Bladder and bowel control developed and pups are capable of sleeping through the night without accidents.
Breeder Do's: Greatly enlarge the puppies world between 49 and 56 days. Begin puppy rotation, playing and sleeping in smaller groups. Pups that remain with breeder can be created with one or two other pups. Be sure to switch puppies around.
Continue individual grooming, play and training sessions with each pup. Gentle but firm discipline from humans may be begun. Begin teaching response to simple commands such as sit, down, stand, come, walk on lead at this time. Pups during this period can learn complex behavior chain and can make associations.
Breeder Don'ts: Do not isolate from humans or unnecessarily restrain during this period (only restraints should be crate or necessary fencing). Avoid inadvertently reinforcing fearful responses.
FIRST FEAR IMPRINT PERIOD OCCURS BETWEEN 8-10 WEEKS, AVOID PLACING PUPS DURING THIS TIME. AVOID SHIPPING PUPS, EAR CROPPING OR ANY TRAUMATIC EXPERIENCES.
Pups that have been properly socialised and bonded with breeder can be successfully placed at 10-12 weeks after they have passed the fear imprint period and while they are still young enough to be " babies".
FIFTH PERIOD 3-4 MONTHS
Characteristics: Dominance period where pup solidifies position. Pups will begin testing their place in the world during this time. They tend to become emboldened. This is a period of very fast physical growth.
Breeder/Owner Do's: Pups must be treated as individual dogs. If they are still with the breeder they should no longer be treated as part of a litter and should sleep alone in individual crates at night and all training and grooming sessions should be individual.
Introduce behavioral dominance exercises, "Alphabetise" yourself and your family - feed pup after you eat, move crate to different locations so pup doesn't become site protective, take food and toys away while pup is eating or playing.
Continue socialisation and obedience training providing slight distractions. TEACH THE RECALL AND PRACTICE IT SEVERAL TIMES EVERY SINGLE DAY!!!! Do this before pup enters the "flight period" at about age of 16 weeks.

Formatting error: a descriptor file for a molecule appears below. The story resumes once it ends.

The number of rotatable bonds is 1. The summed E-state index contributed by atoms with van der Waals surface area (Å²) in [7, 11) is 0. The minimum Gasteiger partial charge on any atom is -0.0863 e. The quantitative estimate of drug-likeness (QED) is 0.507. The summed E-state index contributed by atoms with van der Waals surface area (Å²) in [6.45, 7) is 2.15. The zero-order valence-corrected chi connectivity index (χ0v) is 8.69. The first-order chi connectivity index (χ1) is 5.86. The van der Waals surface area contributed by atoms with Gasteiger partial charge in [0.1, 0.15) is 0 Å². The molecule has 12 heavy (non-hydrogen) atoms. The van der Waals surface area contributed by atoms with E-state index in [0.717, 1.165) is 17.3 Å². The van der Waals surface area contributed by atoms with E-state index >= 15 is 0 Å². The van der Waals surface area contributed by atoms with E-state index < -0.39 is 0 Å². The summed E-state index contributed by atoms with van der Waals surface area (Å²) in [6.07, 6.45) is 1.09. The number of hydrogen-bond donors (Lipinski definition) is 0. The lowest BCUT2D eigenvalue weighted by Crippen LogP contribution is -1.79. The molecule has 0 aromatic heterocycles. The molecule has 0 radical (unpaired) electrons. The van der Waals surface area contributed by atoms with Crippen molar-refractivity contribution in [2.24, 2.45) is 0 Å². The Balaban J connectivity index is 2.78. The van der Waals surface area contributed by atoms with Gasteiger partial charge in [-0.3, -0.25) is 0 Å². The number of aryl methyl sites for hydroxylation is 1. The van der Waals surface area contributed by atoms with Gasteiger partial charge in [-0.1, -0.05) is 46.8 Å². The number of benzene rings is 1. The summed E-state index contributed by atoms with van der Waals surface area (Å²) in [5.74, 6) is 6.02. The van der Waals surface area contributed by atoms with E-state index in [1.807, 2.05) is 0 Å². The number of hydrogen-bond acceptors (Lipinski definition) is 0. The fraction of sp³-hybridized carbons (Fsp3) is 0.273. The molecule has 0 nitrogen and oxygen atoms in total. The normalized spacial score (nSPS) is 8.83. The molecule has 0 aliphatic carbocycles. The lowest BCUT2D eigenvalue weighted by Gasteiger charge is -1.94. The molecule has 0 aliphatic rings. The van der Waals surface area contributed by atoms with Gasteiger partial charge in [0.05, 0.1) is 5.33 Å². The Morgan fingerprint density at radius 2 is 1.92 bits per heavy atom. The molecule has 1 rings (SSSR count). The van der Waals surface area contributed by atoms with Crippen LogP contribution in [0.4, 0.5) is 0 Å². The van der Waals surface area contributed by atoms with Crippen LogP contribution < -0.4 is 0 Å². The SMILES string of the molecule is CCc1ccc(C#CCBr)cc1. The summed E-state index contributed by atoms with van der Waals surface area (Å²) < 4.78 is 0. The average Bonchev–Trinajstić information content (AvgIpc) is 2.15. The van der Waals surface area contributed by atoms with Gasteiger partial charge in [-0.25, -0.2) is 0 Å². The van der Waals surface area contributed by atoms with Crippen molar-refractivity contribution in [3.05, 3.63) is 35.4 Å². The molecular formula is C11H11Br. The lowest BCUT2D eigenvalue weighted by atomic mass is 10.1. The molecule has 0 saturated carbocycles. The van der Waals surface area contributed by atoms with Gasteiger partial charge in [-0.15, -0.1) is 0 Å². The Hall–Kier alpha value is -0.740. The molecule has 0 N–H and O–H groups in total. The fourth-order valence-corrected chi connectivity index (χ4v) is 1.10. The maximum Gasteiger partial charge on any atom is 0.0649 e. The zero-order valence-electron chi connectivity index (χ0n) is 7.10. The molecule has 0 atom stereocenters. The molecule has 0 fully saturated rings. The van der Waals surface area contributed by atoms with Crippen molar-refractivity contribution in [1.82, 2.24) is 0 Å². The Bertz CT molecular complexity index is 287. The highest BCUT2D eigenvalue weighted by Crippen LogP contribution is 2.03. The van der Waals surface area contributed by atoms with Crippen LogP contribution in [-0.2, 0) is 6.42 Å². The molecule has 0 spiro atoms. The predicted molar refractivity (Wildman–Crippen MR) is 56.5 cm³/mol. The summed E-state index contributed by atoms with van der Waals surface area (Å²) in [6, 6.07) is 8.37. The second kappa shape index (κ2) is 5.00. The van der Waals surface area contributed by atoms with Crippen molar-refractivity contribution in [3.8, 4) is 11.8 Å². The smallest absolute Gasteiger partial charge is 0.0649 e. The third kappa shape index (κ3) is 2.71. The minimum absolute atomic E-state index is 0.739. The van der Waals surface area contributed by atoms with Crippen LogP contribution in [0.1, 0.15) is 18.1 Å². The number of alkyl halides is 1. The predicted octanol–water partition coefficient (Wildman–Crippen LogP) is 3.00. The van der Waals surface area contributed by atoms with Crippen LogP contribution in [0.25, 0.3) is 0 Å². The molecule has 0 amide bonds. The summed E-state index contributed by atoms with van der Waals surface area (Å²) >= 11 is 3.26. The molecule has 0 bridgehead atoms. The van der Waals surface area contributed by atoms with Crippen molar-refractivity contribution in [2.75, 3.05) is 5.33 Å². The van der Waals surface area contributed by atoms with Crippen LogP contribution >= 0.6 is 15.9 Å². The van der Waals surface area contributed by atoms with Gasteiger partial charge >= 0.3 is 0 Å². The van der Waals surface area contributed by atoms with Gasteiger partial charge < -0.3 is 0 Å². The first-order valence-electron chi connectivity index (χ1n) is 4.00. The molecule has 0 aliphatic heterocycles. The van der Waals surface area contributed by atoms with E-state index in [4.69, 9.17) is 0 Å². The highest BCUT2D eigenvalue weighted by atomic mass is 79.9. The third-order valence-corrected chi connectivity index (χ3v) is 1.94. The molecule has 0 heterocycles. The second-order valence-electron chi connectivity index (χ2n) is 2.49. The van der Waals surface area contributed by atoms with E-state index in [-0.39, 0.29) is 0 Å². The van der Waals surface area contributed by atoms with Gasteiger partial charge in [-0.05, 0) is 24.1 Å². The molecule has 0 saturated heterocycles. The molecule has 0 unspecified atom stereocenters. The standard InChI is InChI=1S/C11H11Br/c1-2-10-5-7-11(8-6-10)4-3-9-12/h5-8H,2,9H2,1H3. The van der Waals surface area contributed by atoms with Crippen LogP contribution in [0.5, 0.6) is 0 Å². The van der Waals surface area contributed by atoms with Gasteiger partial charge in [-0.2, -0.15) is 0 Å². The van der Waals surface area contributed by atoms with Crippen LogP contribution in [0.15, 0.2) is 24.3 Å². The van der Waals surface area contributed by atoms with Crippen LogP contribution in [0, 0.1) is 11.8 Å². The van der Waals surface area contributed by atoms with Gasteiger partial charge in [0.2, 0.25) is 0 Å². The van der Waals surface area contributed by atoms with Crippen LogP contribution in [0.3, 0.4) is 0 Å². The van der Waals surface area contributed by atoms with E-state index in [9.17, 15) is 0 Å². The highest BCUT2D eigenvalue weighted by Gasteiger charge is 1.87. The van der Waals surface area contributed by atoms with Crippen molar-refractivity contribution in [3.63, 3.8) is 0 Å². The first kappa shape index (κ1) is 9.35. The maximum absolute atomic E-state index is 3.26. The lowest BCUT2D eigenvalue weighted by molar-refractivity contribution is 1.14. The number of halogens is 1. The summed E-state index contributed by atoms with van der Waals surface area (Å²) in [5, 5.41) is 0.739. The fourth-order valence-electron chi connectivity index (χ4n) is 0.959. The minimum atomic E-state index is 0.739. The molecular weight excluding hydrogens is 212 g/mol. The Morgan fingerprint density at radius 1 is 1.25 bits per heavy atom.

Breeder/Owner Don'ts: No tug of war games. Do not allow pup to sleep in bed with humans. Absolutely forbid all chasing games with children.
VERY, VERY IMPORTANT NOTE: DO NOT RAISE LITTER MATES OR TWO UNRELATED PUPPIES TOGETHER DURING THIS PERIOD!!!
SIXTH PERIOD 4-6 MONTHS
Characteristics: The flight period, corresponding to teething. Pups begin testing limits. May attempt to assert dominance over human pack members (especially children). May "forget" housebreaking.
This period is characterised by independence and willfulness. Owner or Breeder is no longer a mother substitute.
Breeder/ Owner Do's: Keep pup on lead when outside fenced enclosures. Continue recall training and response to commands. Continue dominance exercises and handling all parts of pups body.
Breeder/ Owner Don'ts: Do not let pup off lead if at all possible. Do not chase pup or play chasing games.
SECOND FEAR IMPRINT PERIOD 6-14 MONTHS
Characteristics: Sexual maturity, hormonal changes. Fearfulness of new situations, objects, people, other dogs. Male doge begin lifting legs.
Some individuals will pass through this periods faster than others, often with no noticeable problems. Others may display marked changes in behavior in strange situations.
Reinforce the behaviors you want: do not reinforce fearfulness by coddling to protective behavior. Avoid punishing fearfulness. Try to adopt a firm but patient and kindly attitude to the pup's fearful behavior. Continue socialisation to humans and other dogs. Avoid or postpone extremely stressful or traumatic experience for the animals that appear to be in the fear imprint period.